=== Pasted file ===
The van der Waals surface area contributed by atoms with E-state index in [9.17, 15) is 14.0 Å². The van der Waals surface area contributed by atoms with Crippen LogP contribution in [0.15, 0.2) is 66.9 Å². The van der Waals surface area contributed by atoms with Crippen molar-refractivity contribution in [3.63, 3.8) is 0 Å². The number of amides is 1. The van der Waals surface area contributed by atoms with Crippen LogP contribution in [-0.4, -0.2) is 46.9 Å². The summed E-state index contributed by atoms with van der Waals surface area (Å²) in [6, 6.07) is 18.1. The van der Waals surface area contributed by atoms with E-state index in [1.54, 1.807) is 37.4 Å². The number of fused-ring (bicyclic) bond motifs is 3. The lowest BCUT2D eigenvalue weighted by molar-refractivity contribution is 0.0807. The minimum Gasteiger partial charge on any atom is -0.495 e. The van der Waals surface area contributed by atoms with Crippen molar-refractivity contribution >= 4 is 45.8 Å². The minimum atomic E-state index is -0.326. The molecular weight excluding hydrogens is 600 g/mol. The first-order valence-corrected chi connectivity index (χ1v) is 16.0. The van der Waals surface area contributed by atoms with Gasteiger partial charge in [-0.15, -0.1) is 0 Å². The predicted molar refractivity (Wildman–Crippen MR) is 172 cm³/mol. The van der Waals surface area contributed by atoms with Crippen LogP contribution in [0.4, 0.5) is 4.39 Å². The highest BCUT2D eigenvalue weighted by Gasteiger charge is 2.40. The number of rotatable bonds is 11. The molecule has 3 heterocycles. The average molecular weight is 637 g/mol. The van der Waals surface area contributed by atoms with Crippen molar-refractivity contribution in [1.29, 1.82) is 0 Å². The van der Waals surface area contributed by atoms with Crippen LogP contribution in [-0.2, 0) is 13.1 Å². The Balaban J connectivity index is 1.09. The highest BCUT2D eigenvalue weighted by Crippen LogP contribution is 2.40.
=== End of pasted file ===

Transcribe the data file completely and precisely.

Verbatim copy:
The van der Waals surface area contributed by atoms with E-state index in [9.17, 15) is 14.0 Å². The van der Waals surface area contributed by atoms with Crippen LogP contribution in [0.15, 0.2) is 66.9 Å². The van der Waals surface area contributed by atoms with Crippen molar-refractivity contribution in [3.63, 3.8) is 0 Å². The number of amides is 1. The van der Waals surface area contributed by atoms with Crippen LogP contribution in [-0.4, -0.2) is 46.9 Å². The summed E-state index contributed by atoms with van der Waals surface area (Å²) in [6, 6.07) is 18.1. The van der Waals surface area contributed by atoms with E-state index in [1.54, 1.807) is 37.4 Å². The number of fused-ring (bicyclic) bond motifs is 3. The lowest BCUT2D eigenvalue weighted by molar-refractivity contribution is 0.0807. The minimum Gasteiger partial charge on any atom is -0.495 e. The van der Waals surface area contributed by atoms with Crippen molar-refractivity contribution >= 4 is 45.8 Å². The minimum atomic E-state index is -0.326. The molecular weight excluding hydrogens is 600 g/mol. The first-order valence-corrected chi connectivity index (χ1v) is 16.0. The van der Waals surface area contributed by atoms with Gasteiger partial charge in [-0.15, -0.1) is 0 Å². The predicted molar refractivity (Wildman–Crippen MR) is 172 cm³/mol. The van der Waals surface area contributed by atoms with Crippen LogP contribution in [0.4, 0.5) is 4.39 Å². The highest BCUT2D eigenvalue weighted by Gasteiger charge is 2.40. The number of rotatable bonds is 11. The molecule has 3 heterocycles. The average molecular weight is 637 g/mol. The van der Waals surface area contributed by atoms with Crippen molar-refractivity contribution in [1.29, 1.82) is 0 Å². The van der Waals surface area contributed by atoms with Crippen LogP contribution in [-0.2, 0) is 13.1 Å². The Balaban J connectivity index is 1.09. The highest BCUT2D eigenvalue weighted by Crippen LogP contribution is 2.40.